“In fact, we were one of the trailblazers, being about the earliest Mace stores to acquire the new imagery. Inside, the store showcases the latest thinking in retail with concepts including beverages, with Frank and Honest Coffee being one of the largest coffee brands on the island of Ireland.
“Munch & Co is brilliant. It is a new hot and cold deli, which features a tasty selection of sandwiches, wraps, baguettes and speciality focaccia bread options filled with fresh meats, cheeses and salad and we have a tempting array of sauces to give your lunchtime a lift.
“As part of our commitment to healthier communities, we have an excellent range of salads and salad bowl options and a burrito bar that are also proving a hit with customers.
“Our hot food offering is really varied with something for the busy tradesman who needs a hearty breakfast on the go, great variety for office workers looking for lunch or an evening meal solution, and all underpinned by a dedication to offering the best quality produce, prepared fresh.
“Customers can also avail of a new café-style seating area which is perfect for catching up with friends.
“We are not a family to rest on our laurels; we want to continue to ensure we provide the best experience for our customers.
“The model for convenience retail is changing. Consumers are more discerning than ever; alongside their regular convenience shopping, they increasingly want a sociable experience, in comfortable, stylish surroundings with a focus on fresh, quality food offerings – our new store has all of this and more.
Gerard says: “We have three chilled and two ambient deliveries weekly from Musgrave-Supervalu-Centra (MSVC) and it all works extremely well – as did the original fit-out. “MSVC is second to none,” adding that he wouldn’t franchise with any of the other wholesalers, naming local representative Clare McKindless as a particular plus.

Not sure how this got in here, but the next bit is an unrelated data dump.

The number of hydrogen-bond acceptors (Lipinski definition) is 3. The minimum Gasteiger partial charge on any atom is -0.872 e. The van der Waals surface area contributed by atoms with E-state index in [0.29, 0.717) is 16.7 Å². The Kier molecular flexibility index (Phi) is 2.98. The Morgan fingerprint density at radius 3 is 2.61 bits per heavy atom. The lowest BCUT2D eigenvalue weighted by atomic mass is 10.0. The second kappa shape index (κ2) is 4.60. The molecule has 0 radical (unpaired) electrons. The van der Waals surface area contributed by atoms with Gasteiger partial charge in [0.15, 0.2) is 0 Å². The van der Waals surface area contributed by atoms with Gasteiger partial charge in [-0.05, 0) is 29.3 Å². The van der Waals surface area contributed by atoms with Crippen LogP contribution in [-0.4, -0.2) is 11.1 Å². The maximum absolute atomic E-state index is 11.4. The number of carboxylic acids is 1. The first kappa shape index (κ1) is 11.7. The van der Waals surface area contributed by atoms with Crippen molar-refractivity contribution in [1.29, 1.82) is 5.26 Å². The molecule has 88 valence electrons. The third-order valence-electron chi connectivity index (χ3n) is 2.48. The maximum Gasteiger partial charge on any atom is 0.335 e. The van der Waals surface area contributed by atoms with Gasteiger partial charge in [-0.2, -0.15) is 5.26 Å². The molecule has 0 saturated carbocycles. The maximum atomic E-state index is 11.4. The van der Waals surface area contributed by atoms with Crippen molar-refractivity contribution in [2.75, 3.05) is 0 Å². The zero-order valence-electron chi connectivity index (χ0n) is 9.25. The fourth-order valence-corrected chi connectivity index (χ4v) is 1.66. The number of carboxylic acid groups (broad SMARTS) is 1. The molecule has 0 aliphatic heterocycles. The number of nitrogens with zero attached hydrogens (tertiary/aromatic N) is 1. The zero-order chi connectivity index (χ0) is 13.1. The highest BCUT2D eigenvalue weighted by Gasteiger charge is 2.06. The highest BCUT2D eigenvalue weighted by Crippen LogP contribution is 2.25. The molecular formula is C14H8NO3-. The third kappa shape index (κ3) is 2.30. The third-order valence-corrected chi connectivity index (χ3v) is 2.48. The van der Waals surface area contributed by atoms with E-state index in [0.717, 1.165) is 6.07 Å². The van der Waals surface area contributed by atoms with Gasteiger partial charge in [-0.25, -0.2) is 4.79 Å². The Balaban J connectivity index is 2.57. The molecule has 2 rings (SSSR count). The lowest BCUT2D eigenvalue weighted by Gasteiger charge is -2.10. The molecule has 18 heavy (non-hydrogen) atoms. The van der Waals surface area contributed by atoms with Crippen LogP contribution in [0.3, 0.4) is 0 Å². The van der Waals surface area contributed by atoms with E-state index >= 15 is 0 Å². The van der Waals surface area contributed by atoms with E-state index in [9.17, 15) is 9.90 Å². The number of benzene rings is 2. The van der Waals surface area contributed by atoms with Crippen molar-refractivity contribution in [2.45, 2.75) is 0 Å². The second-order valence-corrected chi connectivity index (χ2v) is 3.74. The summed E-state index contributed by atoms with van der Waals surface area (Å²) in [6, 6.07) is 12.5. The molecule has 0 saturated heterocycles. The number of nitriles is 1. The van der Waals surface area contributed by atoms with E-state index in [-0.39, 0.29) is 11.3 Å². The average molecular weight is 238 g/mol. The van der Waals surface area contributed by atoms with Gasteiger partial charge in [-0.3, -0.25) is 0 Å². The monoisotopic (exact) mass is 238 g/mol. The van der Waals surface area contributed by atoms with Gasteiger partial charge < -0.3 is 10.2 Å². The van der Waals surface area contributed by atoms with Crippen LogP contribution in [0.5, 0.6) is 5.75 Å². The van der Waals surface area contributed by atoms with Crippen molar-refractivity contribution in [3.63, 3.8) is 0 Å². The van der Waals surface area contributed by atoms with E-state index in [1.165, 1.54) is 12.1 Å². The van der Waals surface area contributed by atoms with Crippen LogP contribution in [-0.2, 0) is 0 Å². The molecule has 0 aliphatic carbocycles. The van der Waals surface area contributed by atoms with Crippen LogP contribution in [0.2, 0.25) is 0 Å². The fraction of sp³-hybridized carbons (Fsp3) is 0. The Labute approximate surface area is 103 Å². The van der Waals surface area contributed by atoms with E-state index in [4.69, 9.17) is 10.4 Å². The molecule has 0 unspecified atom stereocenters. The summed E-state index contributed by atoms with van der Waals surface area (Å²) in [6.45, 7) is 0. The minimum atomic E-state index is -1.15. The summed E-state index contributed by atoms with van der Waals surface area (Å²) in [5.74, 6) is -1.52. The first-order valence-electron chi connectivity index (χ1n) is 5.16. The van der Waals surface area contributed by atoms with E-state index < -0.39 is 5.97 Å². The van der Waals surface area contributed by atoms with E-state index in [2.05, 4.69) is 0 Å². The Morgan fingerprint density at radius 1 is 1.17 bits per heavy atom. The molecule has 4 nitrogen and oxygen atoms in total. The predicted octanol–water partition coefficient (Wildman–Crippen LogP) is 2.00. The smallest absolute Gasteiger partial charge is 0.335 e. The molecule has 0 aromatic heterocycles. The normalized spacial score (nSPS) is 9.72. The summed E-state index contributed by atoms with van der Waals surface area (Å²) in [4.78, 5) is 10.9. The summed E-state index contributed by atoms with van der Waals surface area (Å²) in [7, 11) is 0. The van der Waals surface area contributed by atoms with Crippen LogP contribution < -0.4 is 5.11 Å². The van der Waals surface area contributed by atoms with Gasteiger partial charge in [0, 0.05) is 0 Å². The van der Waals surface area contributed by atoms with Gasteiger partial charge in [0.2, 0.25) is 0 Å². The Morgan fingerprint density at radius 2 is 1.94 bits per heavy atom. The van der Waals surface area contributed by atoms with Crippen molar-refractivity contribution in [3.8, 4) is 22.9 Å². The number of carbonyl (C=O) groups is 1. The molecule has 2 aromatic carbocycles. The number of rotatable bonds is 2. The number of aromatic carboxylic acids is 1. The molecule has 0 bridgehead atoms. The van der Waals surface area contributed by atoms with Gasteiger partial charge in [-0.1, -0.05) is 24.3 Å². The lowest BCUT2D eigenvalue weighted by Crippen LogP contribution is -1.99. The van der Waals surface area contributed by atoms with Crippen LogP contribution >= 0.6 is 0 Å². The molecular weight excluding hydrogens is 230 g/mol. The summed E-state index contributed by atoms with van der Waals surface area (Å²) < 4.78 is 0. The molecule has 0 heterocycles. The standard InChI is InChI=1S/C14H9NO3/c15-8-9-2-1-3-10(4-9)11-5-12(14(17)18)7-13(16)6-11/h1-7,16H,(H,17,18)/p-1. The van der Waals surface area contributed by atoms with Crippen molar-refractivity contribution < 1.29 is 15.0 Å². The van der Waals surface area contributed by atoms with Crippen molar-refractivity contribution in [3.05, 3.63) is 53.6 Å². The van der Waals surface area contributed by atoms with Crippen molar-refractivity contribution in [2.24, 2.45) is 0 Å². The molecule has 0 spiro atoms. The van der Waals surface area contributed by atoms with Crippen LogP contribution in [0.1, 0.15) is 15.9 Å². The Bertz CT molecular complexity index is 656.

“Thanks to their advice, we have two coffee machines that are on the go virtually non-stop and have identified a lucrative sub trade in cooked meals to go (or sit in) with hundreds of Sunday dinners flying out of the shop every week from the hot food bar, with festive dinners an especially lucrative trade in December,” says Frank.
The shop also more prosaically offers coal, logs and heating oil to take away and the Pay Point and Lottery are draws too as well as the standards of newspapers and milk and bread and other necessities.
Frank said there are no ‘trolley shoppers’ as yet, but he has proved that their niche is in the convenience market and more dramatically in the food to go sector.
“People don’t want to have to find a parking space – as they would in supermarkets – navigate their way round sometimes crowded aisles,” he says. “They want to get in and out as quickly as possible, and with our three scanning tills, that is just what we deliver.”
Of course, it is all a far cry from the first forecourt that Boyd’s opened, back in 1964.
Frank’s grandfather, Cahal Boyd went from building chapels across Ireland as a clerk of works into the forecourt trade: “In those days, forecourts were just that – petrol and diesel and some accessories – with little or no groceries,” says Frank. “However, Cahal saw potential and took up the opportunity of the original site in Toome – now our other local MACE – when it came up and the rest is history.”
It is certainly a long way from when he took the chance of moving from construction to retail trade back some 60 years ago, but it all developed from that single petrol pump-based business.
Now a fresh chapter in the story is being written and the whole Boyd family is involved in making it an even greater success than it is already.